Monday, 2 July 2012
Japanese researchers have found unusually high levels of carbon-14 in cedar tree rings laid down in 775. A report in New Scientist in June speculated whether a solar flare (rather bigger than ones otherwise evidenced) might have been responsible, or, perhaps more plausibly, a series of flares over a couple of years.
On a whim, I took down an edition of the Anglo-Saxon Chronicle and was delighted to see that it’s almanac-like set of a couple of facts for every year has for 773 or 774 the information that ‘a red cross was seen in the sky after sunset’ (and ‘strange adders were observed in Sussex’), although the dating is difficult as the 776 Mercian-Kentish battle at Otford is recorded in the same sentence.
However long the shot, I was sufficiently taken by the vague possibility that I had stumbled across an interdisciplinary insight that I sent New Scientist a letter about it which, to my surprise, it published last week.
Meanwhile, I’m developing some single illuminated sheets for our three churches each with one slightly more secure bit of historical information. I have just placed one about the Taylor memorial in St Nicolas’ (including the picture of the grave of Richard Taylor Esq posted here last week) and another about the Tickler memorial window in St George’s (including its references to the family’s Grimsby based jam manufacturing).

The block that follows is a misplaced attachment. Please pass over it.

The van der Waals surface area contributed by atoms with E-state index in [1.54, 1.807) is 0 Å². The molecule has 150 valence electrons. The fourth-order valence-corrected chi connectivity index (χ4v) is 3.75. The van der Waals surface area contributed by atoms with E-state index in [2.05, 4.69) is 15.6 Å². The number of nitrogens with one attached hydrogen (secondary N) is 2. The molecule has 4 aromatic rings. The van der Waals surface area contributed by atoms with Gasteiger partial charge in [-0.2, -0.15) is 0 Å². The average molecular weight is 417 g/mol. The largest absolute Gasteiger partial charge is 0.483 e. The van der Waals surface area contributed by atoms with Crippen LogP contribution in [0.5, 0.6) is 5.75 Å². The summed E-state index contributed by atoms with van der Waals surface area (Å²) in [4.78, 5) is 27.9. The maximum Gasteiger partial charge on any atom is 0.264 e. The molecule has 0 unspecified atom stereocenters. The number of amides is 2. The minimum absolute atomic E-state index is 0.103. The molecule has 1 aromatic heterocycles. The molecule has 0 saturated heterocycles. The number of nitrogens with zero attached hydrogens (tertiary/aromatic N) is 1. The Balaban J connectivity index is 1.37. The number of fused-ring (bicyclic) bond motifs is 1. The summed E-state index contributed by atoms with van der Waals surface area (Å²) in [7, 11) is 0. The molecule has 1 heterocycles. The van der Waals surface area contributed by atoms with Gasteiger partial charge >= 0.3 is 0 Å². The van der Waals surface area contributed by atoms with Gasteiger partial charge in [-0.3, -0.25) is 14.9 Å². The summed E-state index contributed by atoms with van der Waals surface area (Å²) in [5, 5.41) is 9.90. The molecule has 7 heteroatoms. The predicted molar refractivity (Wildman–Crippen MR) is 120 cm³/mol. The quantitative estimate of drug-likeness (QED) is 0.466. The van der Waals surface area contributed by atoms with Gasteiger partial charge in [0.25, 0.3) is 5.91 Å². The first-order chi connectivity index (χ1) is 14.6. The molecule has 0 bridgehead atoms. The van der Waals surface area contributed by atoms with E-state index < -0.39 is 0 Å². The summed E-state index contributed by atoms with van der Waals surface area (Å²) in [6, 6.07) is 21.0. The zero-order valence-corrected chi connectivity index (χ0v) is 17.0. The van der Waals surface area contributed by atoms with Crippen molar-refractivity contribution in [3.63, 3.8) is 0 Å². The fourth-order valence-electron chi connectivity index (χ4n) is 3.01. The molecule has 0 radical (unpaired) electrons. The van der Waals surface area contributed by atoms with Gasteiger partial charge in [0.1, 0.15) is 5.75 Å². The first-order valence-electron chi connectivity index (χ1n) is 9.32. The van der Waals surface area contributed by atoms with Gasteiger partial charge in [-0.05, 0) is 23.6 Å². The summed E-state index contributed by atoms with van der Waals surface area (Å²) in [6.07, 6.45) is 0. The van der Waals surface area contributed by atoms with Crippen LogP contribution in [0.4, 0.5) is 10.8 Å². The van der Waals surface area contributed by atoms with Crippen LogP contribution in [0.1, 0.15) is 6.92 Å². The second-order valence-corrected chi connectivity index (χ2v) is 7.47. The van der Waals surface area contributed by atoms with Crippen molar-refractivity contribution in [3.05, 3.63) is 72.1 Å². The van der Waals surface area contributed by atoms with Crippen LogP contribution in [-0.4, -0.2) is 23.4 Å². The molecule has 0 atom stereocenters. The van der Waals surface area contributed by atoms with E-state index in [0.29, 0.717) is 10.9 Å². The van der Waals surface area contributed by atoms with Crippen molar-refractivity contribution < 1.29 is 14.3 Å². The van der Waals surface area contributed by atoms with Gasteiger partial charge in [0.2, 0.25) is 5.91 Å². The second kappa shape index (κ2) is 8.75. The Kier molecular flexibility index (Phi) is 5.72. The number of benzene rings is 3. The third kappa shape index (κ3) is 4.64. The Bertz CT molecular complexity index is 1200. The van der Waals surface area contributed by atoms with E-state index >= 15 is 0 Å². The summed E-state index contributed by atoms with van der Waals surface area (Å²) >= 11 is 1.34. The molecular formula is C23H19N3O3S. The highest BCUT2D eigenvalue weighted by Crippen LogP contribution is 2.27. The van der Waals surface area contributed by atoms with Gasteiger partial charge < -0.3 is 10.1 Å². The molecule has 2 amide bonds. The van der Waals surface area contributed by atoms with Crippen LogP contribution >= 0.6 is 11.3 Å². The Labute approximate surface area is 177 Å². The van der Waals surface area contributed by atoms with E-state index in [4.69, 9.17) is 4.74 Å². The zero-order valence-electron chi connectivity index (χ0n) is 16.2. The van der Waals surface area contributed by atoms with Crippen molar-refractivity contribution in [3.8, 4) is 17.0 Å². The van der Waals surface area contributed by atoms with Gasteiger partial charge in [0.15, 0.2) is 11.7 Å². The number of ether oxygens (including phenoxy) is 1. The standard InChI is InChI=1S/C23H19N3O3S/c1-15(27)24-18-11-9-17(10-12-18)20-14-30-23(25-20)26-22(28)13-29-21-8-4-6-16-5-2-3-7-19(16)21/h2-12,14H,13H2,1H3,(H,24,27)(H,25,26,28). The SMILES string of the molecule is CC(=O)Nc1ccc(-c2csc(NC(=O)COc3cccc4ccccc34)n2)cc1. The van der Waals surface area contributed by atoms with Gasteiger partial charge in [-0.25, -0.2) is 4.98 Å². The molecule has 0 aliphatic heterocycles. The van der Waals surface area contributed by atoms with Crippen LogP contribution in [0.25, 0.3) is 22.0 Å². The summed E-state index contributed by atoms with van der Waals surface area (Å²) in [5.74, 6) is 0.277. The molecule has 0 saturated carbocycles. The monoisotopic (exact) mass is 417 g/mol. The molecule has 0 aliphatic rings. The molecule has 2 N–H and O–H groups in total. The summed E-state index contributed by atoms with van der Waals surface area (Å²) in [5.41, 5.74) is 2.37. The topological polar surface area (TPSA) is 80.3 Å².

The two picture above are a first attempt (I need to go back soon and get something better) to capture what I need to illustrate an information sheet about the coat of arms of the Barnardiston family - which owned Great Coates between the 1300s and the 1600s and members of which are commemorated in the pre-Reformation brasses in St Nicolas’.
The top picture includes the Barnardiston coat of arms among fragments of mediaeval glass set high in a plain window in St Nicolas’ (which I guess was placed there as part of a re-fenestration at the time of the restoration in the 1860s). The bottom picture is of the entrance to Great Coates Primary School. I wonder at what stage the school adopted this as its logo (which appears on pupils' sweat shirts as well as the door)? And whether those who adopted it thought it was the Great Coates coat of arms or whether they knew full well that they were borrowing a design from a particular family of former Lords of the Manor?
Anyway, putting the two pictures together provides another serendipitous link which I hope some people will enjoy - certainly those at the school who gave me permission to photograph its front door did not know the design comes from the Barnardistons (and they tell me that the school is considering creating a new logo soon anyway, so the link may soon disappear).